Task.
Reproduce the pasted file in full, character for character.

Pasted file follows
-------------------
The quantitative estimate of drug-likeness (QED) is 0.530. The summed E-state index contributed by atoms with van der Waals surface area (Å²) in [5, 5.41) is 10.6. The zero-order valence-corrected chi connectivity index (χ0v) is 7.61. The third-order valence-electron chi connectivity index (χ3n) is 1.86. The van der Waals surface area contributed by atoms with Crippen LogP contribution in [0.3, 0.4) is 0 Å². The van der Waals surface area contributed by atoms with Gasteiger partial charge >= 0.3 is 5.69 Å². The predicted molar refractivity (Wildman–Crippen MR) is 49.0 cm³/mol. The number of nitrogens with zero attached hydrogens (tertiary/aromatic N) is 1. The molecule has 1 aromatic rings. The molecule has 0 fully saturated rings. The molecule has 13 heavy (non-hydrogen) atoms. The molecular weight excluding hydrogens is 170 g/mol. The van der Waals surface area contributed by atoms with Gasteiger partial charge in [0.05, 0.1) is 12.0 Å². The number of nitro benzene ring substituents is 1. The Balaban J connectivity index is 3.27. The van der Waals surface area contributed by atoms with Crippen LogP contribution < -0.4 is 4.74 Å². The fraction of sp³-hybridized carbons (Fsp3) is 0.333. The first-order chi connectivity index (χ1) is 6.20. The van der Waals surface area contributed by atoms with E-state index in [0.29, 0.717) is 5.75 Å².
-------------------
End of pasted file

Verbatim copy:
The quantitative estimate of drug-likeness (QED) is 0.530. The summed E-state index contributed by atoms with van der Waals surface area (Å²) in [5, 5.41) is 10.6. The zero-order valence-corrected chi connectivity index (χ0v) is 7.61. The third-order valence-electron chi connectivity index (χ3n) is 1.86. The van der Waals surface area contributed by atoms with Crippen LogP contribution in [0.3, 0.4) is 0 Å². The van der Waals surface area contributed by atoms with Gasteiger partial charge >= 0.3 is 5.69 Å². The predicted molar refractivity (Wildman–Crippen MR) is 49.0 cm³/mol. The number of nitrogens with zero attached hydrogens (tertiary/aromatic N) is 1. The molecule has 1 aromatic rings. The molecule has 0 fully saturated rings. The molecule has 13 heavy (non-hydrogen) atoms. The molecular weight excluding hydrogens is 170 g/mol. The van der Waals surface area contributed by atoms with Gasteiger partial charge in [0.05, 0.1) is 12.0 Å². The number of nitro benzene ring substituents is 1. The Balaban J connectivity index is 3.27. The van der Waals surface area contributed by atoms with Crippen LogP contribution < -0.4 is 4.74 Å². The fraction of sp³-hybridized carbons (Fsp3) is 0.333. The first-order chi connectivity index (χ1) is 6.20. The van der Waals surface area contributed by atoms with E-state index in [0.29, 0.717) is 5.75 Å².